Capital Gains Tax and Property Tax Transfer on Inherited Assets
Below is a recap, for informational purposes only, of the most common situations involving capital gain and property tax computations on inherited real estate properties.
1. Capital Gains Tax on Inherited properties
As an heir, you may have questions about the tax consequences of inheriting a real estate property. Beneficiaries generally do not have to pay income tax on property they inherit – with the common exception of money withdrawn from an inherited retirement account (IRA or 401(k) plan). But if you inherit an asset and later sell it, you may realize a taxable capital gain.
1-1. Tax Basis
To understand capital gains tax, you must understand the
concept of tax basis. The "tax basis" of an asset is the value that’s
used to calculate the taxable gain or loss when the asset is sold.
Usually, the tax basis is the price the owner paid for the
asset. For example, if you bought a house for $100,000, your tax basis would be
$100,000. If you sold it a month later for $120,000, your taxable gain would be
1-2. What is your tax basis when you don’t buy
something, but inherit it?
The tax law says that your tax basis is generally the value
as of the previous owner’s date of death and includable in the previous owner's tax estate. For example, if a son inherits a
house from his mother that’s worth $200,000 as of her death, his tax basis is
$200,000. It doesn’t matter that the deceased mother's tax basis was only
$75,000, the amount she paid for the house 30 years ago.
The inheritor’s tax basis is also known as the "fresh
start basis" because the basis is recalculated from the previous owner’s
purchase price to the date-of-death value. If the property is held for a long
time, its value generally goes up.
That said, the basis could be reduced, too, if the property
was worth less when the person died than it was when it was bought. What
matters is the date-of-death market value.
Be aware that for very large estates if the estate owes
estate tax, the basis may be figured differently. Instead of the date of death
value, the executor can elect an alternative valuation date of six months after
1-3. Capital Gains Tax
When someone sells an inherited asset, capital gains tax
will be due on the difference between the sales price and the tax basis. The
higher the basis, the smaller the difference between it and the sales price.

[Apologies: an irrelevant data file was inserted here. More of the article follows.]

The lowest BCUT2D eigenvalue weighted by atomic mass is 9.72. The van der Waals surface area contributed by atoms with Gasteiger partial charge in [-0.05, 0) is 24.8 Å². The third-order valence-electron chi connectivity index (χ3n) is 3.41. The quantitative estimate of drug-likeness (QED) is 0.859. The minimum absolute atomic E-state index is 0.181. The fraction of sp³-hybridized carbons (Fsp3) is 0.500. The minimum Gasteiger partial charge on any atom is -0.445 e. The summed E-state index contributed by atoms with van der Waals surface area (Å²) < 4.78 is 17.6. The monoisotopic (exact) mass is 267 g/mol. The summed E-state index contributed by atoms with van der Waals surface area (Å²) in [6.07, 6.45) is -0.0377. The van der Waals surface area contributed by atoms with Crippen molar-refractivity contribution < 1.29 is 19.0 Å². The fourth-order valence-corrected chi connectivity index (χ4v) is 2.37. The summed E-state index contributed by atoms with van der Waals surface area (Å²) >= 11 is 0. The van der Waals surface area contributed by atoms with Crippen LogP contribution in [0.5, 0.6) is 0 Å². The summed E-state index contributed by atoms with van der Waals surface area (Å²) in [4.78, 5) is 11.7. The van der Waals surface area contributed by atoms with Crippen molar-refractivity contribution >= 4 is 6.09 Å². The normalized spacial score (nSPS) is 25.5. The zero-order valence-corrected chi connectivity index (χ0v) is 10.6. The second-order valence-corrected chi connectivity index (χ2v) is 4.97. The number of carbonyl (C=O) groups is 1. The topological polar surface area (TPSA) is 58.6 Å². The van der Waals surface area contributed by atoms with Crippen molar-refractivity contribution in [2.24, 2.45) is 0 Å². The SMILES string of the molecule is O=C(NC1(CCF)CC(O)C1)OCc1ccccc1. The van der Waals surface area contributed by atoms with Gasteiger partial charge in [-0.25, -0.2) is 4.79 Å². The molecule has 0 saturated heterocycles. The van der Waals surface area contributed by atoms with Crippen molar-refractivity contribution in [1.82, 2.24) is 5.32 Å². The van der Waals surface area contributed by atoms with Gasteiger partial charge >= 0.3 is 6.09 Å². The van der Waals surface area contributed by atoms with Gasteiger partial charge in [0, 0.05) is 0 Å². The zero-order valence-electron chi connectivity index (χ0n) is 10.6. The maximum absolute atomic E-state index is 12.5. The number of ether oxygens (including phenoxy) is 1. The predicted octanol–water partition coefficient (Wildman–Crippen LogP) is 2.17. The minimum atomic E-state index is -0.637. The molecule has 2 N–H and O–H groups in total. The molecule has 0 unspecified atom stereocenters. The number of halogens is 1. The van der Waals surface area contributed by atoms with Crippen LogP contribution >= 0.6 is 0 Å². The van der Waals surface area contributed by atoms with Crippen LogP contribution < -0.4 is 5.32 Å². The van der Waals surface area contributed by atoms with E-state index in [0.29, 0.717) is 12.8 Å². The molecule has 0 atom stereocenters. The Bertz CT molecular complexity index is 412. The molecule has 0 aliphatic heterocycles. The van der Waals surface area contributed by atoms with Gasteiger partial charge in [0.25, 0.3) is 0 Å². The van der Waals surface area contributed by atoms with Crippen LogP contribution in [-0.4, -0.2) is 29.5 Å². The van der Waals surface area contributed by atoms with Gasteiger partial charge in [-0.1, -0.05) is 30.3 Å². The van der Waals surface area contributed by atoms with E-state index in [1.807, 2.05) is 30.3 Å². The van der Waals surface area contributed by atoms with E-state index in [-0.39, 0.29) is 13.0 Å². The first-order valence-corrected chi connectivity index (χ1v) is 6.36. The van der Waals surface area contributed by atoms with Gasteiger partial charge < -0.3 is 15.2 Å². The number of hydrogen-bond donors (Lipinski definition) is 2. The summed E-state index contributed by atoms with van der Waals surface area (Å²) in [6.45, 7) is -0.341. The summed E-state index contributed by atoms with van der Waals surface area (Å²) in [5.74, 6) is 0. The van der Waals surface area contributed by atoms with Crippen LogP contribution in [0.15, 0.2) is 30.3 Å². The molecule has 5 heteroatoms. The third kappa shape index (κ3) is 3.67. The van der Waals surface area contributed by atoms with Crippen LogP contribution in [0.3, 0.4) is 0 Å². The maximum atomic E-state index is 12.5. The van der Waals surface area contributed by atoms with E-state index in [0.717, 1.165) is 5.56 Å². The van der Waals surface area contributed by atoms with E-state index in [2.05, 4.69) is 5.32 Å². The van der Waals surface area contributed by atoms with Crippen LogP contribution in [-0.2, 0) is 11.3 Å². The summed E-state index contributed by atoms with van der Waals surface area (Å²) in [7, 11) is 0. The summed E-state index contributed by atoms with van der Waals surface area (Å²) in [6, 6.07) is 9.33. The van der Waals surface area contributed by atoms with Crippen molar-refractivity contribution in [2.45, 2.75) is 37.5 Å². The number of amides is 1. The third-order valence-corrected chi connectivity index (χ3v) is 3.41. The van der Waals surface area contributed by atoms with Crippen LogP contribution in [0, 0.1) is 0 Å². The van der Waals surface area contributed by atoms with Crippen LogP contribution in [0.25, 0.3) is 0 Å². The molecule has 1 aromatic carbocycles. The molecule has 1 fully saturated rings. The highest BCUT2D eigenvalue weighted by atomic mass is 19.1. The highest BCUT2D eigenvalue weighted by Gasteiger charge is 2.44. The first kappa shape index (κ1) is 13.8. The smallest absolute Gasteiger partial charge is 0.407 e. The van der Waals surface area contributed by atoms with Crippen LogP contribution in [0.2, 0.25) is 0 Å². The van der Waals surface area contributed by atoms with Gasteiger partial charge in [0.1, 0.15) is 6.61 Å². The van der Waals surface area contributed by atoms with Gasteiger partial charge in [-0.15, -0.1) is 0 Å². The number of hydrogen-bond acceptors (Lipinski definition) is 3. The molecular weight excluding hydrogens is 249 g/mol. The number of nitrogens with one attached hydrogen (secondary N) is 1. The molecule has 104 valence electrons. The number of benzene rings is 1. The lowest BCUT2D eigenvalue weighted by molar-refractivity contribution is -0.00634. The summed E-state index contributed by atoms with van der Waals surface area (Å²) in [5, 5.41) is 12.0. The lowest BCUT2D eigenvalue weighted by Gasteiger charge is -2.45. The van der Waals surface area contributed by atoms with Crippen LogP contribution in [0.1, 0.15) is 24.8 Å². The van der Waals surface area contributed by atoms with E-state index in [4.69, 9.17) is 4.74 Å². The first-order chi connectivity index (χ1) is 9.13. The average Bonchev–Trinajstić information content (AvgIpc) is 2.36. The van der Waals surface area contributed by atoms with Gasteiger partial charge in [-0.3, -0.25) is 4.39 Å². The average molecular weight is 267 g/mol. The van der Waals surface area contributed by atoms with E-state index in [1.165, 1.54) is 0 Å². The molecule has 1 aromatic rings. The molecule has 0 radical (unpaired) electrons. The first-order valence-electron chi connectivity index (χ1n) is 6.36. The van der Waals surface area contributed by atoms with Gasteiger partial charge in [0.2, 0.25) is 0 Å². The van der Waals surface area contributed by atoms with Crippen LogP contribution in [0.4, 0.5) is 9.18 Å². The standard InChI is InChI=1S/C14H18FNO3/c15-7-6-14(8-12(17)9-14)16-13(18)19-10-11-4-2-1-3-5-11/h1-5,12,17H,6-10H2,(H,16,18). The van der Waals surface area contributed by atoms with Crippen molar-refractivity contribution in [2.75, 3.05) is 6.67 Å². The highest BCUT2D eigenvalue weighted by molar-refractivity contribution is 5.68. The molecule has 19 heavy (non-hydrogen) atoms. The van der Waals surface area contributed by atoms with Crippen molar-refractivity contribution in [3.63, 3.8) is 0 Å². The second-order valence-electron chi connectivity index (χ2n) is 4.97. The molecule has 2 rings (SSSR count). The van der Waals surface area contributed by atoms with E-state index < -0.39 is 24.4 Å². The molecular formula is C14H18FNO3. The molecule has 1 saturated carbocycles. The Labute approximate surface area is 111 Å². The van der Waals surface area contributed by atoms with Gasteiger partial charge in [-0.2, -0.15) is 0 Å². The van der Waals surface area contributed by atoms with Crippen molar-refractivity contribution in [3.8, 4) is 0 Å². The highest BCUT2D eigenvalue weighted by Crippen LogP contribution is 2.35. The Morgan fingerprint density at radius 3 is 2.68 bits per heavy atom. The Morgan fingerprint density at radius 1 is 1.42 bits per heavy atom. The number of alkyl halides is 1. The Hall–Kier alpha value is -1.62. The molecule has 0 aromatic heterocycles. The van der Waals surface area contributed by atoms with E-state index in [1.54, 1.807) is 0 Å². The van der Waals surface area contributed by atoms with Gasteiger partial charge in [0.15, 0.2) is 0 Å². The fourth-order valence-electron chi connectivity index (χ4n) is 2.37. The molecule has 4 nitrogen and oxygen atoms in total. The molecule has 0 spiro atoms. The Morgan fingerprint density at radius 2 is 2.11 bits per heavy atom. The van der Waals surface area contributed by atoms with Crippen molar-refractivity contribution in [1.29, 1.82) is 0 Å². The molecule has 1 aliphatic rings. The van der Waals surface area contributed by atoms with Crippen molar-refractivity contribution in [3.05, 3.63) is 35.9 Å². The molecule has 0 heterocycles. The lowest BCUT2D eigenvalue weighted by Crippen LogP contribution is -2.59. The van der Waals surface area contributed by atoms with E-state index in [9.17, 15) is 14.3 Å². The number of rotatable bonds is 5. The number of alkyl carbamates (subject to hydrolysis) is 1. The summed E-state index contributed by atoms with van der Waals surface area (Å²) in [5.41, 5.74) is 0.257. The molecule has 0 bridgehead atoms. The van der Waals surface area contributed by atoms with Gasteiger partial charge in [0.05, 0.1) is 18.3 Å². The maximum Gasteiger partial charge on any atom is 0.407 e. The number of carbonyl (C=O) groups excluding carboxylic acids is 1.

When an inherited asset is sold the proceeds of the sale are always treated as
a long-term capital gain or loss, regardless of how long the asset was owned by
the original owner or the heir.
For example, take a house inherited by a son from his mother
with a date-of-death value of $200,000. If the son promptly sells it for
$200,000, no tax will be owed, because he gets a fresh start tax basis of
$200,000. But if his tax basis had been the same as his mother’s, $75,000, then
he would have owed capital gains tax on his gain of $125,000 on the same
1-4. Jointly Owned Property
Tax basis gets a little more complicated when a property is
co-owned and one of the owners dies. It’s a common situation, of course,
because many couples own valuable properties together and leave their shares to
each other. There are also situations where unmarried family members own
property as joint tenants, such as when siblings inherit a portion of a
parent’s home, or sometimes a parent might gift part of his/her right to their residence
to a child to avoid probate.
1-5. Joint tenancy property
When a property is held by two owners in joint tenancy
generally only half of it gets a fresh start tax basis when the first owner dies.
For example, say a couple owns a house worth $200,000; they paid $150,000 for
it. If one of the owners dies, the survivor gets a fresh start tax basis for
the half he or she inherits. The survivor already owned a half-interest, so for
this portion, his/her basis stays the same. As a result, the new basis for the
survivor is $175,000. i.e. his/her basis in the original half-interest is still
$75,000 plus the basis of the inherited half-interest for $100,000.
1- 6. Community property
In community property states such as California married
couples get a tax advantage. Both halves of the community property (owned by
the couple together) get a fresh start tax basis when one spouse dies and the
other becomes sole owner because each spouse legally owns 100% of all community
property rather than each of them owning 50%. Therefore, using the same numbers described in
the example above, the surviving spouse would have a new fresh start tax basis
of $200,000 after the first spouse dies.
1.7. Gifted property
When a gift is made the recipient’s basis generally is what
the giftor’s basis was prior to the gift. There is a weird quirk however- if it
is sold at a gain then the giftor’s basis is used, but if sold at a loss the
basis to calculate this loss is the lesser of the giftor’s basis or the fair
market value of the gift at the time of transfer. This minimizes the capital